Man who carried a Confederate flag at the Capitol on January 6 is sentenced to 3 years

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WASHINGTON — A Delaware man who carried a Confederate flag through the US Capitol during riots on Jan. 6 was sentenced to three years in prison Thursday.

Kevin Seefried, 53, was convicted of five counts stemming from his role in the riots, including obstruction of an official proceeding: the joint session of Congress that was working to certify the Electoral College vote that day.

The government had sought a 70-month sentence for Seefried, while his lawyers had sought a year in prison.

Seefried addressed the court before sentencing and said he knew entering the Capitol was wrong.

“I never wanted to send a hate message,” he said.

Photographs of Seefried walking through the Capitol with his Confederate flag quickly became some of the best-known images of the January 6 attack. Seefried brought the flag «as a symbol of protest, but failed to consider the logic of those who view the flag as a symbol of American racism,» his lawyers wrote in the sentencing memorandum filed last week.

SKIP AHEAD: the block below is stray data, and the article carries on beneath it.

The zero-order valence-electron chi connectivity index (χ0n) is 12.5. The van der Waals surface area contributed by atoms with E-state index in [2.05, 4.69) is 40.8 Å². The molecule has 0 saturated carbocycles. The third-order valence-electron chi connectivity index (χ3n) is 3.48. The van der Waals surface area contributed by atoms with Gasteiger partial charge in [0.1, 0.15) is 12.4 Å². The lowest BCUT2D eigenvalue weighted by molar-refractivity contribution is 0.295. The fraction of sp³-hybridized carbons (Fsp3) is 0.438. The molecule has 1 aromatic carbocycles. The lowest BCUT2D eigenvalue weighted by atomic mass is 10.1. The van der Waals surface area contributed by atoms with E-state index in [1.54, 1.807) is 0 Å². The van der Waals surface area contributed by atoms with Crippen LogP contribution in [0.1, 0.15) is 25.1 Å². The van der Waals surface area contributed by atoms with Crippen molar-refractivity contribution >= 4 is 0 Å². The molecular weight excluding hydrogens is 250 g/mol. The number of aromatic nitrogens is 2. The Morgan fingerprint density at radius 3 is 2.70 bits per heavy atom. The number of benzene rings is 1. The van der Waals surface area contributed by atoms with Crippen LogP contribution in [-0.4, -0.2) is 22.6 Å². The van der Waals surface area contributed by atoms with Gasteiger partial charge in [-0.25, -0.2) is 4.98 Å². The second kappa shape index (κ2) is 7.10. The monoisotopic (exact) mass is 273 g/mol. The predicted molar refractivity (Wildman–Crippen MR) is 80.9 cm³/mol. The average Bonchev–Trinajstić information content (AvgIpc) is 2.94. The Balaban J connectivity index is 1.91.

“Now that the photos of him with the flag have become iconic symbols of the horror of January 6th, Mr. Seefried fully understands the damage he has caused,” they wrote, adding that Seefried is aware that “the community and even history can see him as a racist.»

Seefried was the first rioter in the building to interact with US Capitol Police Officer Eugene Goodman, who led Seefried and other rioters away from the Senate chamber entrance, prosecutors said. Goodman had ordered Seefried to leave the building. In response, Seefried asked Goodman where the members of Congress were and «hit him with the base of the flag pole,» prosecutors said.

«You can shoot me, man, but we’re going in,» Seefried told Goodman, according to prosecutors.

Seefried attended the riot with his son, Hunter, 24, who was charged with him and was sentenced in October to two years in prison. During Hunter’s sentencing, his attorney blamed the elder Seefried for allegedly pressuring his son to storm the Capitol. Kevin Seefried received permission from a judge to travel to Washington to attend the sentencing of his son, but was not seen in the courtroom during the October hearing.

More than 900 people have been arrested in connection with January 6 so far, resulting in nearly 500 guilty pleas and dozens of significant prison sentences. The investigation is ongoing.

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